This is a short history providing a lot of context and background and additional sources to one of the more famous captivity narratives published from the New World during the colonization of the Americas. This book follows the journey of Cabeza de Vaca, a mostly low level Spanish finance official who joins a voyage to America alongside about 300 other people. Of the 300, four would survive, and that would come after eights years of the voyage during which he acts as a colonizer, a soldier, a captive, a slave, a healer, a kind of faith healer, and various other roles. The journals and publication would come after he returns to Spain many years later, and where he continues to experience a strange shift in status both from when he left, when he was a captive, and when he returns. He also ends up a kind of political pawn within a colonial power struggle in Spain. Unlike a few other famous New World books like Christopher Columbus’s journals, William Bradford’s, John Smith’s, and a few others, Cabeza de Vaca’s fame and prospective is almost solely based in his survival, not in some otherwise remarkable status beforehand.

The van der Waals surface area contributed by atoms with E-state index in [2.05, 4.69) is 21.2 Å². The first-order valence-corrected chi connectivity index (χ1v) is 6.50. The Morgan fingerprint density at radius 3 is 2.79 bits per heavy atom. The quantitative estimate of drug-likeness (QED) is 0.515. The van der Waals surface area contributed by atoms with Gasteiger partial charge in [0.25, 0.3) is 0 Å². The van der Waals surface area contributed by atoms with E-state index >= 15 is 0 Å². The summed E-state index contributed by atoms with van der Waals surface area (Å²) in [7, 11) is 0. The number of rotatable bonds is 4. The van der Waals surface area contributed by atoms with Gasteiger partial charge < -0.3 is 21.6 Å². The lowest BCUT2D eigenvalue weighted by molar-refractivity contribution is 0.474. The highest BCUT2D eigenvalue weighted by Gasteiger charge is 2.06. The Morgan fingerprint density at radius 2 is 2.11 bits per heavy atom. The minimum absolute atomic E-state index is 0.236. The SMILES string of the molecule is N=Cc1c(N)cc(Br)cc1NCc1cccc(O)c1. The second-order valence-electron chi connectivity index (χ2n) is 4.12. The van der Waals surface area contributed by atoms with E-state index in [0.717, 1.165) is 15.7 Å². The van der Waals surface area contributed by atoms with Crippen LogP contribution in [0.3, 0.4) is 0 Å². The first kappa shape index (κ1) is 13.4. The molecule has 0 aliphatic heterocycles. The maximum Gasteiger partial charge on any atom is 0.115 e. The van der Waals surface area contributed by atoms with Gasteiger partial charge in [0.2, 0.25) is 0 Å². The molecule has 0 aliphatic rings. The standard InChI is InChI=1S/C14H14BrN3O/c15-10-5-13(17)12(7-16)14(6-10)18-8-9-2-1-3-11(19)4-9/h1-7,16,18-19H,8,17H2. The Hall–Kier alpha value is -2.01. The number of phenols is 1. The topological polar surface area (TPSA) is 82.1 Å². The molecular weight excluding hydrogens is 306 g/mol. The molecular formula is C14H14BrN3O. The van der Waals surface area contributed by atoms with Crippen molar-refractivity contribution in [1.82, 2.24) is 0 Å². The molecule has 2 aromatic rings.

This book follows that voyage, making numerous references to that publications. I have read that as well, but it’s been a very long time, and my memory of it that even for a record of eight years, it’s a relatively short book that covers a lot more ground than pages. This provides a lot of additional information and evidence for just exactly what kinds of experiences this journey brought. For example, the 500 years of additional historical context allows Andrés Reséndez tell gives accurate accounts of the cultures he would have encountered, a more accurate understanding of the prior history and geography of the region. He can tell us the political situations in Spain, where de Vaca might have felt biased or trapped by circumstances, and of course we know what happens after. In addition, there’s a truly harrowing description of the boat they would have traveled over the Atlantic on, and how bad the conditions were, even for the rich Spaniards, let alone how truly horrible they were for crew and slaves. It’s a short but very full feeling book that takes a narrow perspective to allow for a wider understanding of the century before English colonies first launched in the Americas.